Wow, that's a fukin' huge undertaking. Curious, how long did it take you? I have the first 3 books of the series, but i haven't cracked them yet!
 

Li Kao

It’s a strange world. Let’s keep it that way.
Jan 28, 2019
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Trying to finish Men at Arms after pausing it for weeks. I can't hate it, Pratchett's characters are as good as ever, but talk about minuscule plot and glacial pacing.
 

OSatan

OFather OSun
Done with the Wayfarer series by Becky Chambers, Way to positive and hopeful for me but that what good books they are, full of interesting concepts and characters.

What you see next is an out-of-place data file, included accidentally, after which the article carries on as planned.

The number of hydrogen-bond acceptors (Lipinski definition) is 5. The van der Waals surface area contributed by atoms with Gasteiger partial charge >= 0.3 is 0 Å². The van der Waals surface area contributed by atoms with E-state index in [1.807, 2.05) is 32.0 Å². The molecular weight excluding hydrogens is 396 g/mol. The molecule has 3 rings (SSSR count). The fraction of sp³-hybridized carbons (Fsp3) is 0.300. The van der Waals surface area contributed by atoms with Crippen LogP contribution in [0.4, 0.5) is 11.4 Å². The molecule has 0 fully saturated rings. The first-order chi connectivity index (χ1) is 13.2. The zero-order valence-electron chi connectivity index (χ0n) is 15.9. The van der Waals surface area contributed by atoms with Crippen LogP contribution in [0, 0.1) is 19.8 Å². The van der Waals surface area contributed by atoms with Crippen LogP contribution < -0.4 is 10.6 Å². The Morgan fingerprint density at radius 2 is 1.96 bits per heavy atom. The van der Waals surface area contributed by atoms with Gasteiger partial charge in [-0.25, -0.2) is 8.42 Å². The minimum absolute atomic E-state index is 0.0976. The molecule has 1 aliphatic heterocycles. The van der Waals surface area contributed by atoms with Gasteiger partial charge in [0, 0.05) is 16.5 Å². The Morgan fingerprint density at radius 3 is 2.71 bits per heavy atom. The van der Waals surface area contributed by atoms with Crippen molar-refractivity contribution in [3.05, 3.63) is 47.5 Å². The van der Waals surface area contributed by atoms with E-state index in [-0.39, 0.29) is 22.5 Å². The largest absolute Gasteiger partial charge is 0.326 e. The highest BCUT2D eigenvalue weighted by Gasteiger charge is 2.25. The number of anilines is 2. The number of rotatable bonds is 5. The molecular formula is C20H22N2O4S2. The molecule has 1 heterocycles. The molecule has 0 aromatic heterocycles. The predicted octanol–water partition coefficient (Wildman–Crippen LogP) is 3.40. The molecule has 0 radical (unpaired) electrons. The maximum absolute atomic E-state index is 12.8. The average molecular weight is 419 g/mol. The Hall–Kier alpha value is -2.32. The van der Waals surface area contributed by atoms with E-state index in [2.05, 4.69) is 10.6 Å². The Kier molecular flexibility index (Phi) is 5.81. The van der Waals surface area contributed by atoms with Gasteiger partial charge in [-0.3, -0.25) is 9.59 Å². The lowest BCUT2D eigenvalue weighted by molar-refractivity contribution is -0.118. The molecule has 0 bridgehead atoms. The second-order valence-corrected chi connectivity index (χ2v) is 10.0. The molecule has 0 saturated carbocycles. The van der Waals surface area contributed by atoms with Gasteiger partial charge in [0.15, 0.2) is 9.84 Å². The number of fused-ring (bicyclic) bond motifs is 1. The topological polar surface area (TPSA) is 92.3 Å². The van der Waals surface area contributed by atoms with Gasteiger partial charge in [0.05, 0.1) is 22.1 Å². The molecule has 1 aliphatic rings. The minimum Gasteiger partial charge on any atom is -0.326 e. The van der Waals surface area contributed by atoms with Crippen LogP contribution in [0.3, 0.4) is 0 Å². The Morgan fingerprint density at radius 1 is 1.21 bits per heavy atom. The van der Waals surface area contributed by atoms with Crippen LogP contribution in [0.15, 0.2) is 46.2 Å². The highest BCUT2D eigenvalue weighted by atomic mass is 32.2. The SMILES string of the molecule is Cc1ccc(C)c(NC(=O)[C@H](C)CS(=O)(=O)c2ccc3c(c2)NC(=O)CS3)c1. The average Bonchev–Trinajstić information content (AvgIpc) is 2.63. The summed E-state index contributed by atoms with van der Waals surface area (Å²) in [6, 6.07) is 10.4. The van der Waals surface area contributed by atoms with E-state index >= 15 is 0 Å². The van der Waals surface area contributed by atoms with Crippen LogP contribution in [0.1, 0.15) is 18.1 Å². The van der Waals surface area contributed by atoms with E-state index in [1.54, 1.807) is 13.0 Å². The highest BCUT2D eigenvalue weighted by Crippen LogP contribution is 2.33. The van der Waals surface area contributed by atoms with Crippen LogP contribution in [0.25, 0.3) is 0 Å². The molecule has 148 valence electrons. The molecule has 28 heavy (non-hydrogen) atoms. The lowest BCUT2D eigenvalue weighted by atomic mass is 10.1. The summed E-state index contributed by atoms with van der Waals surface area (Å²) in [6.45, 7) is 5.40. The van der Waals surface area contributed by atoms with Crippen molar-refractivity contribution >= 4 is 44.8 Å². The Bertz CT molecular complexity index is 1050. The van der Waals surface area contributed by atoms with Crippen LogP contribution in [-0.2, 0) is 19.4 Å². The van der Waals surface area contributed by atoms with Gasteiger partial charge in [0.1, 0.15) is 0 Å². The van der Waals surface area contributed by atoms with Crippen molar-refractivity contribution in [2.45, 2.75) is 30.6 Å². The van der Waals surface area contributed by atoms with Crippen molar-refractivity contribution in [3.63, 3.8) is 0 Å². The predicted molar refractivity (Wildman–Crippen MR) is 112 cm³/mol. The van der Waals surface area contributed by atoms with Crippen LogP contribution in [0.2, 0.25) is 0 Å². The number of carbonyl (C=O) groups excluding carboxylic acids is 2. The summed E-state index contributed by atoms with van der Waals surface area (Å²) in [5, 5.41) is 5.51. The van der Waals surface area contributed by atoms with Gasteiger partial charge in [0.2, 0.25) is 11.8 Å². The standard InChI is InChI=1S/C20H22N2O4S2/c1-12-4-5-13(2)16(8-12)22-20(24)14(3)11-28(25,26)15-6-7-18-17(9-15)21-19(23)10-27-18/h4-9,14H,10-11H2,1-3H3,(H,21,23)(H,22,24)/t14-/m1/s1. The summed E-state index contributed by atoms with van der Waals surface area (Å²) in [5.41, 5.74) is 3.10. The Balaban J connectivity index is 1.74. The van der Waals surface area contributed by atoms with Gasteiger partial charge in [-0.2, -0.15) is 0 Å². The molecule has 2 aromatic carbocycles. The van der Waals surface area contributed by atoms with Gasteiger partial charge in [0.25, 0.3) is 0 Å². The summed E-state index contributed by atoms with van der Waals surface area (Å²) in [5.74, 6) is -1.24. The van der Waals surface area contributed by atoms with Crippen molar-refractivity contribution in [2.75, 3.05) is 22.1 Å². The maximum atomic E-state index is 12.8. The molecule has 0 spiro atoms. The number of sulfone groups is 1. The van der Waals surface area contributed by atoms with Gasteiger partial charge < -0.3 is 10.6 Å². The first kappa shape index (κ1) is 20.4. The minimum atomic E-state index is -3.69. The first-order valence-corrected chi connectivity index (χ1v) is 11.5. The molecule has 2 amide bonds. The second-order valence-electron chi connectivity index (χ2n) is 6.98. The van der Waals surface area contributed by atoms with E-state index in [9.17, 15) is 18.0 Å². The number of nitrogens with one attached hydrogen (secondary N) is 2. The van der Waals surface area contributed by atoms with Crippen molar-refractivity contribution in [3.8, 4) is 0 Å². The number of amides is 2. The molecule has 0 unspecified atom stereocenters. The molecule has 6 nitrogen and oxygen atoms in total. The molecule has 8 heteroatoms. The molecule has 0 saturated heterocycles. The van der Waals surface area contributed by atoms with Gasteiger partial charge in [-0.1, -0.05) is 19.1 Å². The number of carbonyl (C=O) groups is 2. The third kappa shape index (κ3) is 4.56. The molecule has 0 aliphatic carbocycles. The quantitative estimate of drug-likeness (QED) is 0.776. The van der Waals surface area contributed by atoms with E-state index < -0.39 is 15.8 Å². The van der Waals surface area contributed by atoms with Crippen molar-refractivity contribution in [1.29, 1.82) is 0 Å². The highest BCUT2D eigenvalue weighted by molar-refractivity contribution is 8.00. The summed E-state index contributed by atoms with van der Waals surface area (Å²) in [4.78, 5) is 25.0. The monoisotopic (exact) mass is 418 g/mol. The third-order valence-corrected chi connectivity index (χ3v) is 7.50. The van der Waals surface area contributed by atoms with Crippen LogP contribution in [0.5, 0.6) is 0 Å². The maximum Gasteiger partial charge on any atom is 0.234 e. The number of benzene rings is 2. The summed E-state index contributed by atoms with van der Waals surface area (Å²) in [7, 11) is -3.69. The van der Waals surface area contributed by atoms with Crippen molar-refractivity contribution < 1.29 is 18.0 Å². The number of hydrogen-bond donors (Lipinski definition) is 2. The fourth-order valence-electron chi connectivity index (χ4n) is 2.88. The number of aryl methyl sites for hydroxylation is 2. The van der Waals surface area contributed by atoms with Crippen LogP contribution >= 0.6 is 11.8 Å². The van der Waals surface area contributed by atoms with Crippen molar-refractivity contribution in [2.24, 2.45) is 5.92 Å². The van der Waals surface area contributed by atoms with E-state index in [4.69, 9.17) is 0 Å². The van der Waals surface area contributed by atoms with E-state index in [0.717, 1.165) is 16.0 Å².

I read that this was originally called the Galactic Commons universe and that makes more sense really it is really not a series.
They read A LOT like The Culture novels but never felt like a copy.

Overall I had a blast with them.
 
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Li Kao

It’s a strange world. Let’s keep it that way.
Jan 28, 2019
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Eh, maybe it's the sign I need to change things a bit, read something else, but...

Herbert West Reanimator by HP Lovecraft
Was shit ?
Not horrible, but there is definitely the sense, after so much Lovecraft it's understandable, of already read. The original publication in a fanzine doesn't help, with some quick retelling of past events at the start of each chapters. And for a story with six chapters that takes its time to settle things, the end feels super rushed.